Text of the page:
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“Cameras are not monitored by an individual.” You’re now wondering: “Why would we blow our cover by telling would-be criminals that no one is monitoring the camera?” You have a point; the efficacy of the “dummy” cameras is contingent upon the widely-held belief that they are actual, functioning cameras. However, in the case of dummy cameras, the sign the board posts serves the dual purpose of not only protecting the association from liability but also adding to the authenticity of the cameras (i.e. why would the association put up signs like that for fake cameras?). With new technology, the cost of motion-activated cameras that record straight to a computer has gone down considerably. So when considering between real security cameras and fake “dummy” cams, the board should weigh the added costs of installing real cameras against the possibility that the footage could actually be used to solve a crime. While a fake camera may deter crime, it’s never going to help solve one. Also, it will likely take only one incident (say, a package being stolen from the lobby or some kind of altercation) for the fake camera myth to be blown with occupants (i.e. the board would have to confess that there is no footage to help identify the attacker or vandal, and likely explain to owners why that is). If your board is considering mounting fake cameras, it probably makes sense to just pay the extra money to install “real” security cameras. It may prove worthwhile in the end. Y

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by Salvatore J. Sciacca - Chicago Property Services

10 Best Board Member Budget Practices Revealed Approving the annual community association operating budget is one of the most important obligations of the board of directors. It is also the duty of the board treasurer to take the lead in this endeavor and ensure that a budget is approved in a timely fashion (i.e. before the end of 2018) and in accordance with applicable laws. The approved budget should be realistic while considering short, medium and long-term maintenance requirements of the common elements while also adequately funding the association’s capital reserves account. That said, what are some of the best budget planning practices board members should follow? Let’s look at the best of class:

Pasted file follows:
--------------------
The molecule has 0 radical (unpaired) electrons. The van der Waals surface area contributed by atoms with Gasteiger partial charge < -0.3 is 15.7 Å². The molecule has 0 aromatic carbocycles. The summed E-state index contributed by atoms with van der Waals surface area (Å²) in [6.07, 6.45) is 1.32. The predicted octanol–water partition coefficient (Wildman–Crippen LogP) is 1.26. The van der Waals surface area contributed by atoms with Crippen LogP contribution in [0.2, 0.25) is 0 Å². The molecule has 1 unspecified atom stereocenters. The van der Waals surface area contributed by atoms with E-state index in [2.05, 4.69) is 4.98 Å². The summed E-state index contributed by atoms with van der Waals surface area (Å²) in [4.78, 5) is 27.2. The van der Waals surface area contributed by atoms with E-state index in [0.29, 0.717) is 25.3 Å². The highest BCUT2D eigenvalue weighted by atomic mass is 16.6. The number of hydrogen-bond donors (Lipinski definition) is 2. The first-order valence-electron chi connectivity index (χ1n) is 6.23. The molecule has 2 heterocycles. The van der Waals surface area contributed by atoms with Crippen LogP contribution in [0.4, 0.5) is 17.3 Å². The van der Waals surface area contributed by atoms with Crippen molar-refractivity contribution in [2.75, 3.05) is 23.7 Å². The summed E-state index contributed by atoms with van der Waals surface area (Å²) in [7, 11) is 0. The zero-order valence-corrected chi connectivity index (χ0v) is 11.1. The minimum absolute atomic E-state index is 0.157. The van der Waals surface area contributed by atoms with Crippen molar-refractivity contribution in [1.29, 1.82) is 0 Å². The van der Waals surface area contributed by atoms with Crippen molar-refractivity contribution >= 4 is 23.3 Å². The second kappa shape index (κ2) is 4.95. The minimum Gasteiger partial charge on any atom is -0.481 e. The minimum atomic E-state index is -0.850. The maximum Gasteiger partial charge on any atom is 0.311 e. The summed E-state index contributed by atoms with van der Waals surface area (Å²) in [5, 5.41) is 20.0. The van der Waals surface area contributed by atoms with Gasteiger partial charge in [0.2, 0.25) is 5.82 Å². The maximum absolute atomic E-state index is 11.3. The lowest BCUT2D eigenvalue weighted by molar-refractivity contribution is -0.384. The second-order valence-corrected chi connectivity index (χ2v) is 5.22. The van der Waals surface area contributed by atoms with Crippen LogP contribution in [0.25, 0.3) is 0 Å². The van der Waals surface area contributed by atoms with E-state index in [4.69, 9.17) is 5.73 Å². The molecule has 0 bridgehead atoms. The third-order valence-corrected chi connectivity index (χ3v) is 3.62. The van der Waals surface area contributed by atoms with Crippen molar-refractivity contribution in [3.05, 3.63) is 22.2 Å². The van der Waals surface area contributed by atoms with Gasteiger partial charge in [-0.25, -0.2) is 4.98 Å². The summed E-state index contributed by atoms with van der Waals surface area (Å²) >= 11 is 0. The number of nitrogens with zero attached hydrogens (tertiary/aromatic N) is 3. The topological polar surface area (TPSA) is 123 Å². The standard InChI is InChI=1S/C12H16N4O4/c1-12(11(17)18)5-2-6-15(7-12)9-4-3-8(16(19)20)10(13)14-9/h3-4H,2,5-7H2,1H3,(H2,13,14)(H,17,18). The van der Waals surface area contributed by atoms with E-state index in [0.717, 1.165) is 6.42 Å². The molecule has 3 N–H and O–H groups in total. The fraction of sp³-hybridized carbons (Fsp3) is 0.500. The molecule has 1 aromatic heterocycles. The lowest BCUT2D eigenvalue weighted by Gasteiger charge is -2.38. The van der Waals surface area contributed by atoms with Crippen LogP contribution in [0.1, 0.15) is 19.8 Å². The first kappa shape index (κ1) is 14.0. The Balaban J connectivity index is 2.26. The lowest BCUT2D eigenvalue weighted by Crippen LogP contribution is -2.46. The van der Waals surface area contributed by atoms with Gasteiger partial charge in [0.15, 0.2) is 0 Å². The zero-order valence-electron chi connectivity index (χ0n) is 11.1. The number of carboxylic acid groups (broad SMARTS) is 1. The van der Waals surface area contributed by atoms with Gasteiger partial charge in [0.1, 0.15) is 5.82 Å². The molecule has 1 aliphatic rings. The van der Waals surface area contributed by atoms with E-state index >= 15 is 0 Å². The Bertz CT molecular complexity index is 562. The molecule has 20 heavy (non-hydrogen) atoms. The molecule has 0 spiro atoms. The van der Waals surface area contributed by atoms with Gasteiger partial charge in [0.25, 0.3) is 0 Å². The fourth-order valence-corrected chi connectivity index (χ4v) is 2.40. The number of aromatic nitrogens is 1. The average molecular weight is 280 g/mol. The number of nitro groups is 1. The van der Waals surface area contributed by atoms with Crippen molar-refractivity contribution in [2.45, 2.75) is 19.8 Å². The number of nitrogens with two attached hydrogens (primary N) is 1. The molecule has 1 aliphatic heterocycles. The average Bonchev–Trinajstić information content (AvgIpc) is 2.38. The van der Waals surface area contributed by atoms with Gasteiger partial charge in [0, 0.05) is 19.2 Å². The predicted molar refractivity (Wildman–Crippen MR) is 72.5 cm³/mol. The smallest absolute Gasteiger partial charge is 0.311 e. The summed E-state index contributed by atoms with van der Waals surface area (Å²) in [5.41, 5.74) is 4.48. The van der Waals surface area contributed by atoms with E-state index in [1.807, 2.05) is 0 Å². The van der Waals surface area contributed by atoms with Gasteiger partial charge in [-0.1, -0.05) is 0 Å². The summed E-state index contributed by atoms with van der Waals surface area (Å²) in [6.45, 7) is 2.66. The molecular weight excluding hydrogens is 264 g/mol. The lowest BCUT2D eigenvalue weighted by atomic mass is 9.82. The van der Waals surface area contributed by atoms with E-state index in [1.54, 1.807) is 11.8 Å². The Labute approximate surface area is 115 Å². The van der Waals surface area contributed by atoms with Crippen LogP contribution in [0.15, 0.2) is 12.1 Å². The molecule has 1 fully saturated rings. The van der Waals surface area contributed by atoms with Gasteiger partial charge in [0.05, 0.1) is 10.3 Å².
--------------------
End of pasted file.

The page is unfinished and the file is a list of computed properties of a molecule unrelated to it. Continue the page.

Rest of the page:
1. Approve the budget in a timely fashion.

By now all managed associations should have received a proposed budget by the management company. At that point, the treasurer should make any adjustments to the 2019 proposed budget. This involves a careful line by line item review of the proposed budget on the income and expense side and by considering a reserve study and/or capital plan along with an operations plan for the upcoming year. Once the board agrees on a proposed budget, the management company distributes the proposed budget to all the homeowners in

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advance of the budget approval board meeting to ensure compliance with applicable state and local laws and the association’s governing documents. Bottom line: Pass a realistic budget in a timely manner and experience a peace of mind in 2019.

2. Include a contingency line item. This